The next day, Howard Ehmke kept Philly under his thumb, striking out seven, without allowing a free pass. The Sox won the game 5 to 1. The A's bounced back the next day, however, and swept a doubleheader. So the Sox won 14 of the 20 game homestand and crept back up in the standings to 6th place, but still a hefty 14 games behind the first place Yankees.
September started with a five game meeting in Yankee Stadium and New York took four. The Yankees started by sweeping a doubleheader. Herb Pennock shut out the Sox 3-0 in the first game even though Wambsgnass went 3 for 3. Then the Yankees beat up the Sox 12-2 in the second game. Wamby had two more hits in the finale, for a five hit day, the only bright spot for the Red Sox.
The only Sox win came in the first game of a doubleheader the next day. The Sox banged out 15 hits in the 14-6 triumph, including a grandslam homer from the bat of Danny Clark.
It was on to Washington to meet the Nats, who had overtaken the Yankees atop the American League standings. There, the Sox lost 2 of 3 and fell back to 18 games behind.
The Yankees then came to Fenway Park and took all four games played. So although the Sox had played well against everyone else in the American League, against the top two teams, they won only 2 of the last 13 match-ups.
Then they split with the Browns and lost four straight in Chicago, but won three in a row in Cleveland. On September 19th, Ira Flagstead knocked out four hits in a 5-3 Sox win. The Sox finished their last road trip losing two in Detroit, falling to 24 1/2 games out.
The Washington Nationals came to Fenway Park to close the season. They were two games ahead of the Yankees for a first place battle, so the series was anything but meaningless. The Sox took the first game, 2 to 1, as Alex Ferguson out-dueled Walter Johnson. The Sox grabbed a 2-0 lead on four singles in the fourth inning. Fergy held the Senators scoreless until the eighth, but buckled down with a man on third to get out of the jam. And then in the ninth, with a man on first, Roger Peckinpaugh of the Nats, blooped a single to right, but was thrown out at second to end the game.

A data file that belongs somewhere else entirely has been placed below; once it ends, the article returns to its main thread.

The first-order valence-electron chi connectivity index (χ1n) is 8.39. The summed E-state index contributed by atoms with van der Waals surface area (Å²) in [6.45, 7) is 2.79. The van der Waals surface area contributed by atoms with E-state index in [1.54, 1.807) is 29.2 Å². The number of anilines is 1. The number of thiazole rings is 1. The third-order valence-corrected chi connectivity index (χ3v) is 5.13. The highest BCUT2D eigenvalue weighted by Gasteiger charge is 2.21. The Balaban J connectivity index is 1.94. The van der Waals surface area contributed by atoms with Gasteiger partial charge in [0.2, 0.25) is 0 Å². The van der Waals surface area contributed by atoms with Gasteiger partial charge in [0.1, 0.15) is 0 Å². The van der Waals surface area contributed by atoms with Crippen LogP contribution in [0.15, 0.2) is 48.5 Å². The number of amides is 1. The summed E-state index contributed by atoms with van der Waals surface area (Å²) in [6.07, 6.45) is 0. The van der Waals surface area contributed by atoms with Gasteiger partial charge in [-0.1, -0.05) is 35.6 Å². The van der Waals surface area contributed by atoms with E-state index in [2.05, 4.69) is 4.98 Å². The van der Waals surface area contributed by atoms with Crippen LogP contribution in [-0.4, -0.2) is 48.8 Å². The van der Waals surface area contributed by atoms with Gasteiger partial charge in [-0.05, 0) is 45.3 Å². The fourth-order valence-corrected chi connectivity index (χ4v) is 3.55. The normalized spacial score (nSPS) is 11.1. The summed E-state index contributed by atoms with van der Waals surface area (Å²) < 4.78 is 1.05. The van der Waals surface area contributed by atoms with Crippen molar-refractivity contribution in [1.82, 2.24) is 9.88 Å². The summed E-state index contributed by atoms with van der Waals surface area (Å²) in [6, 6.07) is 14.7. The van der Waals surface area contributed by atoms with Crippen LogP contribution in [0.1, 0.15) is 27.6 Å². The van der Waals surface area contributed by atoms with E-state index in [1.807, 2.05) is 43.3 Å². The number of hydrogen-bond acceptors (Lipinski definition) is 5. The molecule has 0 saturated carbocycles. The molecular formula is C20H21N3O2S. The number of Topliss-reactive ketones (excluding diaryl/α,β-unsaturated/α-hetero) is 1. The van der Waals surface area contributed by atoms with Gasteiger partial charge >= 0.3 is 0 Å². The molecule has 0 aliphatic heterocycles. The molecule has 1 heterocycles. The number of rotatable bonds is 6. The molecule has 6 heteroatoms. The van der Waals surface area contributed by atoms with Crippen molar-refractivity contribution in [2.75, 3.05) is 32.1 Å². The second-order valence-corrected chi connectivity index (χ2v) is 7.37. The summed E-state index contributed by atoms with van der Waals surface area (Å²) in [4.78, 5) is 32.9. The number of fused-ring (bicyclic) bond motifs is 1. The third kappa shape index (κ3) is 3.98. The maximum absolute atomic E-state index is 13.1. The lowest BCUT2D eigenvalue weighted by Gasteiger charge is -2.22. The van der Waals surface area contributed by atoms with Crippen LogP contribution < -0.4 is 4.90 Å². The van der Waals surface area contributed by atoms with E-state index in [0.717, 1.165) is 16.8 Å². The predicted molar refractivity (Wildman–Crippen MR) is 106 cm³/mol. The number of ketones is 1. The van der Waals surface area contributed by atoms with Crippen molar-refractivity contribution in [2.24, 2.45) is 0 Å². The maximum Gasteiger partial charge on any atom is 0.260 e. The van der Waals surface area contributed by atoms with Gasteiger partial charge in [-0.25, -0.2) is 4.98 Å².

Washington assured themselves of at least at tie by beating the Red Sox, 7 to 5 in the second game, and maintaining a two game lead over the Yankees. The winning hit came in the fifth inning with two outs and the Sox leading 4-2. Rookie Wade Lefler slashed a double down the right field line to put Washington ahead to stay.
In the third game, on the second to last game of the season, Washington clinched the American League pennant, by beating the Red Sox, 4 to 2.
The 1924 Red Sox had some good hitting, but the pitching cost them. Only Howard Ehmke (19-17) had a winning record for the Sox pitchers. Ike Bonne hit .335 and Joe Harris batted .302, but Bill Wambsgnass and Steve O'Neill who had come to the Sox, way past their prime, were a bust. The Red Sox (68-87) finished tied for seventh place, only being kept out of the basement by the equally inept, Chicago White Sox.
|04/15/1924||0-1||5th||-1||New York Yankees||L||2-1||Howard Ehmke||0-1|
|04/16/1924||1-1||2nd||-1||New York Yankees||W||9-6||Jack Quinn||1-0|
|04/17/1924||2-1||2nd||-1/2||New York Yankees||W||9-1||Alex Ferguson||1-0|
|04/18/1924||2-1||2nd||-1||New York Yankees||pp|
|04/19/1924||3-1||1st||-||Philadelphia Athletics||W||12-0||Howard Ehmke||1-1|
|04/21/1924||3-2||3rd||-1||Philadelphia Athletics||L||4-0||Jack Quinn||1-1|
|04/22/1924||3-2||3rd||-1 1/2||Philadelphia Athletics||pp|
|04/23/1924||3-3||4th||-1 1/2||at New York Yankees||L||13-4||Howard Ehmke||1-2|
|04/24/1924||3-4||5th||-2 1/2||at New York Yankees||L||6-3||Alex Ferguson||1-1|